LOS ANGELES (Reuters) - Hollywood liberal Alec Baldwin said on Tuesday he was "very, very interested" in running for political office, but was not planning to give up his day job anytime soon.
The actor, who plays a right-wing media executive on the sitcom "30 Rock," has expressed political aspirations before. But his discussion with talk show host Eliot Spitzer on CNN's "Parker Spitzer" seemed to advance his position.
"Yes, it's something that I'm very, very interested in," Baldwin, 52, replied when Spitzer asked if politics was a "game" he wanted to enter.
But Baldwin hedged his statement by saying that he was just beginning to understand better the craft of acting.
"To quit now when it really feels good and doing it feels good would be an enormously difficult thing to do," he said. "However, I do believe that people want to believe that someone who deeply cares about the middle-class...would like to seek public office."
CNN released a transcript and video of the interview, which will air on "Parker Spitzer" on Wednesday and Thursday. Baldwin noted that all four of the U.S. presidents after Ronald Reagan were educated in Ivy League schools.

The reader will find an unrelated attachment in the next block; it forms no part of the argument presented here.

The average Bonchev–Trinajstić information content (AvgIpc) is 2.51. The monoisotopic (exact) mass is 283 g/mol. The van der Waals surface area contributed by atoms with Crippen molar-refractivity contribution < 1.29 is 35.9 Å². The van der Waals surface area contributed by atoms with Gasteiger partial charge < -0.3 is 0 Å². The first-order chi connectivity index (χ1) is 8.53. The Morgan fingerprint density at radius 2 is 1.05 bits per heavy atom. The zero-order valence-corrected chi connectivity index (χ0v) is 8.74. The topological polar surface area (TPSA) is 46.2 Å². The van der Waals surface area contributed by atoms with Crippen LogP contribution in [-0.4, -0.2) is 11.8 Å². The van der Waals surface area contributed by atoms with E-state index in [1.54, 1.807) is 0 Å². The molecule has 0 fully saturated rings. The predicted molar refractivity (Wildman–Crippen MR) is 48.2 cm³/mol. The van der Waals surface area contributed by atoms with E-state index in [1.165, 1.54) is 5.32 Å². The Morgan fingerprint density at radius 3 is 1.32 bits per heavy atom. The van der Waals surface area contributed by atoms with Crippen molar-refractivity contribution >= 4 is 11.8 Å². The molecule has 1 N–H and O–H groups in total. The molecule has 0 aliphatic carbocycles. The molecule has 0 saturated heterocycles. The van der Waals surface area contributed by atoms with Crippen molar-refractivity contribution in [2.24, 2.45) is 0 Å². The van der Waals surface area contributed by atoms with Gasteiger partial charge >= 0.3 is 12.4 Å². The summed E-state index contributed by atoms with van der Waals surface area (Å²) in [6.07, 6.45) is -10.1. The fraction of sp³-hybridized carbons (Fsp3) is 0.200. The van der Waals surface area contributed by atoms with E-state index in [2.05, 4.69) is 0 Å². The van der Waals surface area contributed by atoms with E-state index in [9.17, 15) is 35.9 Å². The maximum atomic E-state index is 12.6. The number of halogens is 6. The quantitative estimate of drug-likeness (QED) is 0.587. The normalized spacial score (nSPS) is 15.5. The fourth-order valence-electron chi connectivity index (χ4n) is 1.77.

"What's missing is ...people who have not lost sight of what the middle-class in this country needs," said Baldwin, who was raised in suburban New York by parents who were teachers.
Baldwin went on to attend George Washington University in Washington, D.C., and later New York University, neither of which is an Ivy League school like Harvard or Yale.
While he has achieved wealth and fame through such movies as "The Hunt for Red October" and his Emmy-winning stint on "30 Rock," Baldwin told Spitzer he still went to work everyday like many people and that "whatever I've accrued hasn't changed me as a person."
His CNN interview is not the first time he has talked of a political career. On "60 Minutes" in 2008, he said there were many things ahead for him besides acting.
"I'm going to 50," Baldwin said at the time. "There's no age limit on running for office, to a degree. (It is) something I might do one day."
Reporting by Bob Tourtellotte; editing by Dean Goodman